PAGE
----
Whether it's problematic for the children's voices and the poltergeist voice to interrupt each other and coincide as described earlier depends on the circumstances. If two entities are using the same body (e.g., Janet and the poltergeist using Janet's body), then the two are going to influence each other to some degree. If one is laughing while the other starts to say something, then the latter's comments may sound like somebody breaking up with laughter, even if the person speaking doesn't intend to laugh. The children, like other people involved in the case, would often laugh at the absurdity of what the voice was saying, which would mean that the voice's comments would be coming through a body that was laughing, even if the poltergeist didn't intend to laugh. In other words, what comes out of a body manifesting the poltergeist voice could represent only the sentiments of the person who's normally in control of the body, only the sentiments of the poltergeist, or the sentiments of both. And there are many forms the last kind of scenario could take. So, it's a complicated situation, and we need to be careful in evaluating it accordingly.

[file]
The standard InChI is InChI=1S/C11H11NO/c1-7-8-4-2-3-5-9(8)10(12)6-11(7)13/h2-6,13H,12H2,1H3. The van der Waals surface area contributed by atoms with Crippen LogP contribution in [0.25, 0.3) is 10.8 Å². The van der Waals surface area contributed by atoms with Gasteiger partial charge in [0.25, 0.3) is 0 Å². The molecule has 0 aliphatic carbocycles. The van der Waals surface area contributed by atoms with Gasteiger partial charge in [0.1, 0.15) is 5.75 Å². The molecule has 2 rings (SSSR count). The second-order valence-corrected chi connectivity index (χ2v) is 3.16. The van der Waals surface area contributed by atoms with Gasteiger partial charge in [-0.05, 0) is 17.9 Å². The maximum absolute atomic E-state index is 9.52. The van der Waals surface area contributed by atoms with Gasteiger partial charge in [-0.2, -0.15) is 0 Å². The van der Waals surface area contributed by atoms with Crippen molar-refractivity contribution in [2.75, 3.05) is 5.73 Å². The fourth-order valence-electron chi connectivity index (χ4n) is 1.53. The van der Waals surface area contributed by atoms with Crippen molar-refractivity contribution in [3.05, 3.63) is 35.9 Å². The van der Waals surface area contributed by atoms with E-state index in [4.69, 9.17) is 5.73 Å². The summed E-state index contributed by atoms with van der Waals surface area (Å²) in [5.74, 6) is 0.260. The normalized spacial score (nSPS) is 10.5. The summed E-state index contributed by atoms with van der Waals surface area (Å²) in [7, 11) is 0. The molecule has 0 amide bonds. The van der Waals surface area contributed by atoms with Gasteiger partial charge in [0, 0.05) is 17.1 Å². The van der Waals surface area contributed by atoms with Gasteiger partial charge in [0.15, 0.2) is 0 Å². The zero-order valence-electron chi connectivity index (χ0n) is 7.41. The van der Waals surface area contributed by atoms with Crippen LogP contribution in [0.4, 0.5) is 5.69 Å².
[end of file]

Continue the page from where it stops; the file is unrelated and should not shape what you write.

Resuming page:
There are some rare occasions when the voice seems to make a noise through Janet while she's making a noise of some other type. The voice makes some sounds while Janet is humming (MG41B, 32:16). In his notes on his visit to the Hodgsons' house, Richard Grosse refers to an occasion when Janet may have been recorded speaking at the same time as the voice. He may be referring to 17:56 on tape MG45B, where one of the girls seems to be humming or singing quietly while the voice talks. And there's a good chance that the voice is singing with the girls during the singing that begins at 30:29 and 37:35 on tape GP22B, though it's hard to tell. But even if the voice and the person through whom the voice has been manifesting are making noises or speaking simultaneously, it doesn't follow that an embodied poltergeist voice is speaking at the same time as the person in question. As I discussed earlier, there's good evidence that the poltergeist spoke with a disembodied voice at times. That could be going on in one or more of the four contexts I've cited above.